Why is all of this work to create an inclusive environment for everybody important?

SL: It’s given me the confidence to speak up at work and to discuss these issues. As we said earlier, being part of these networks, you learn loads and people are passing resources and you bring that into the workplace. It has helped me to be hopefully more inclusive and more aware of these issues. I think that’s really important because we’re a far more diverse society and our profession should reflect that. Hopefully, as others have said about the students coming through now, they are more diverse and that should translate into the workplace.

Hopefully then people from marginalised groups will feel safe coming to our services, because we know from previous research that many don’t feel adequately supported and seen in healthcare. Doing all this work will help, that that’s how I see it. At the end of the day, we’re here to help our patients and make sure everyone is getting good treatment and don’t feel left out, or marginalised, or discriminated against.

AA: I think it gives you this security and confirmation that it is okay to be who you are, whether now as a student, or later when I’m working. As Stephanie mentioned, it gives you this power to speak. This ability to speak is a journey and you achieve it once you feel safe and secure, which I’m still definitely in the early beginning of.

KUH: Feeling supported in your identity helps people who wouldn’t normally have the opportunities to progress because of the norms in society – what I mean by that is the privilege and the structural unfairness and systematic racism. That can go in all sorts of directions from being able to have more creative or diverse ideas, which can then have a positive impact in healthcare, to on a personal level with your patient by being able to really relate and communicate more effectively, to have that platform to recognise difference and that it’s okay to be different. It can facilitate that patient-practitioner relationship, which can have lasting impacts on healthcare going forward.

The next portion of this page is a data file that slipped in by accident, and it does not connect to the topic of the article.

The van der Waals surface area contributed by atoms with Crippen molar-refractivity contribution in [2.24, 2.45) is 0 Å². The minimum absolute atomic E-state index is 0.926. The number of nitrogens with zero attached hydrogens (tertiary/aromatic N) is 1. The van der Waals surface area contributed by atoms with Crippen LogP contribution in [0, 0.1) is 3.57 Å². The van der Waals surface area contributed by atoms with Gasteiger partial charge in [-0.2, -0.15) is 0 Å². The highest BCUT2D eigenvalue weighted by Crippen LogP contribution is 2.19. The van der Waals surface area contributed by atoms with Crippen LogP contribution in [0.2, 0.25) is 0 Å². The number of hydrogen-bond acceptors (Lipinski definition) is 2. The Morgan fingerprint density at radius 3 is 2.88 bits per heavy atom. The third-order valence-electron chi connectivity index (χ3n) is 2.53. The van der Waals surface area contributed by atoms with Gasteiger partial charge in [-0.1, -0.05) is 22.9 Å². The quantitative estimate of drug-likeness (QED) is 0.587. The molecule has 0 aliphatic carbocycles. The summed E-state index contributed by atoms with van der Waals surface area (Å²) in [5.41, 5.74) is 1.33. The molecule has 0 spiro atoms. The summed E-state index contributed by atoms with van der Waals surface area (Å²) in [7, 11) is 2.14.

HVR: That is fundamentally it – because if you create an open work environment where people feel safe to be themselves, inevitably, you’re going to encourage them to work better. They’ll give a better service to their patients. Ultimately, that’s why we do this job isn’t it? It’s to care for patients. You can only do that when you feel comfortable in yourself, you can only give your best when you feel safe and you feel supported. Then that allows the patient to get better treatment and to get the treatment that they need, and they deserve. So I think that’s fundamentally what’s the most important thing.

What work is still to be done to ensure you feel supported in your own identities?

AA: I always think about change across two levels, interpersonally between us and then at a more systemic level. I believe that when change comes from within the system, it has a greater impact and then everyone in society has a change in their mindset. Just small initiatives, for example, like wearing a badge at work that has your pronouns on it. It’s a really small thing that doesn’t really require a lot of work but it propagates change way quicker within people.